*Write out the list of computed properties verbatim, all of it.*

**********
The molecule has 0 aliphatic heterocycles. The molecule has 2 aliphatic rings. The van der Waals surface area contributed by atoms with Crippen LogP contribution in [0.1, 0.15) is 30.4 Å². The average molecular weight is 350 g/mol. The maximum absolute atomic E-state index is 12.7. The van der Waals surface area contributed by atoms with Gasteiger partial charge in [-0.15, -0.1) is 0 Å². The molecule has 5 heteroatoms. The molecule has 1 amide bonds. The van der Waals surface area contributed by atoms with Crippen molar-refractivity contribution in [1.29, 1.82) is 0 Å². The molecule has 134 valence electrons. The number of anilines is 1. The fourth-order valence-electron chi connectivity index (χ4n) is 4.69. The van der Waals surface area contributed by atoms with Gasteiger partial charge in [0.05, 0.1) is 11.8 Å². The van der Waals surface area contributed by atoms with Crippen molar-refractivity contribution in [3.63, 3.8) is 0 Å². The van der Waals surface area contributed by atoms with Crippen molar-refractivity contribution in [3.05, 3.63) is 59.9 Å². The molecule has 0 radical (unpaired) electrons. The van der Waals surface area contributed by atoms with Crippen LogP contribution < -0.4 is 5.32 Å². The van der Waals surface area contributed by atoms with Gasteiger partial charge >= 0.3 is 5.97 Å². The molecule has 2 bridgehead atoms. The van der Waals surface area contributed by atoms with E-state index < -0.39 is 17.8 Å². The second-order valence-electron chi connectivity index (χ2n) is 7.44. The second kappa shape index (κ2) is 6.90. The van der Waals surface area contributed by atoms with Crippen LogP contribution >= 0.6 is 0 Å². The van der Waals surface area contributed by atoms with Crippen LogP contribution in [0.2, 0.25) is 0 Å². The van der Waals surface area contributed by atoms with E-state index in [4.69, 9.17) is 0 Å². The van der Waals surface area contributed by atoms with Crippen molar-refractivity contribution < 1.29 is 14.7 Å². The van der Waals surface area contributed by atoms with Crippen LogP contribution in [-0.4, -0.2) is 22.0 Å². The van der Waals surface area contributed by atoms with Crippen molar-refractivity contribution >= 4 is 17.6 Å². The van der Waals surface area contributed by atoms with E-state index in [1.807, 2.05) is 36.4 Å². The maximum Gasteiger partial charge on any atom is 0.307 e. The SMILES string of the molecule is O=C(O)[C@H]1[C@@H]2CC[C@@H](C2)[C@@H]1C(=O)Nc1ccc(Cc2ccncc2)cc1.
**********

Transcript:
The molecule has 0 aliphatic heterocycles. The molecule has 2 aliphatic rings. The van der Waals surface area contributed by atoms with Crippen LogP contribution in [0.1, 0.15) is 30.4 Å². The average molecular weight is 350 g/mol. The maximum absolute atomic E-state index is 12.7. The van der Waals surface area contributed by atoms with Gasteiger partial charge in [-0.15, -0.1) is 0 Å². The molecule has 5 heteroatoms. The molecule has 1 amide bonds. The van der Waals surface area contributed by atoms with Crippen molar-refractivity contribution in [1.29, 1.82) is 0 Å². The molecule has 134 valence electrons. The number of anilines is 1. The fourth-order valence-electron chi connectivity index (χ4n) is 4.69. The van der Waals surface area contributed by atoms with Gasteiger partial charge in [0.05, 0.1) is 11.8 Å². The van der Waals surface area contributed by atoms with Crippen molar-refractivity contribution in [3.63, 3.8) is 0 Å². The van der Waals surface area contributed by atoms with Crippen molar-refractivity contribution in [3.05, 3.63) is 59.9 Å². The molecule has 0 radical (unpaired) electrons. The van der Waals surface area contributed by atoms with Crippen LogP contribution < -0.4 is 5.32 Å². The van der Waals surface area contributed by atoms with Gasteiger partial charge >= 0.3 is 5.97 Å². The molecule has 2 bridgehead atoms. The van der Waals surface area contributed by atoms with E-state index < -0.39 is 17.8 Å². The second-order valence-electron chi connectivity index (χ2n) is 7.44. The second kappa shape index (κ2) is 6.90. The van der Waals surface area contributed by atoms with Crippen LogP contribution >= 0.6 is 0 Å². The van der Waals surface area contributed by atoms with Crippen LogP contribution in [0.2, 0.25) is 0 Å². The van der Waals surface area contributed by atoms with E-state index in [4.69, 9.17) is 0 Å². The van der Waals surface area contributed by atoms with Crippen molar-refractivity contribution < 1.29 is 14.7 Å². The van der Waals surface area contributed by atoms with Crippen LogP contribution in [-0.4, -0.2) is 22.0 Å². The van der Waals surface area contributed by atoms with Crippen molar-refractivity contribution >= 4 is 17.6 Å². The van der Waals surface area contributed by atoms with E-state index in [1.807, 2.05) is 36.4 Å². The maximum Gasteiger partial charge on any atom is 0.307 e. The SMILES string of the molecule is O=C(O)[C@H]1[C@@H]2CC[C@@H](C2)[C@@H]1C(=O)Nc1ccc(Cc2ccncc2)cc1.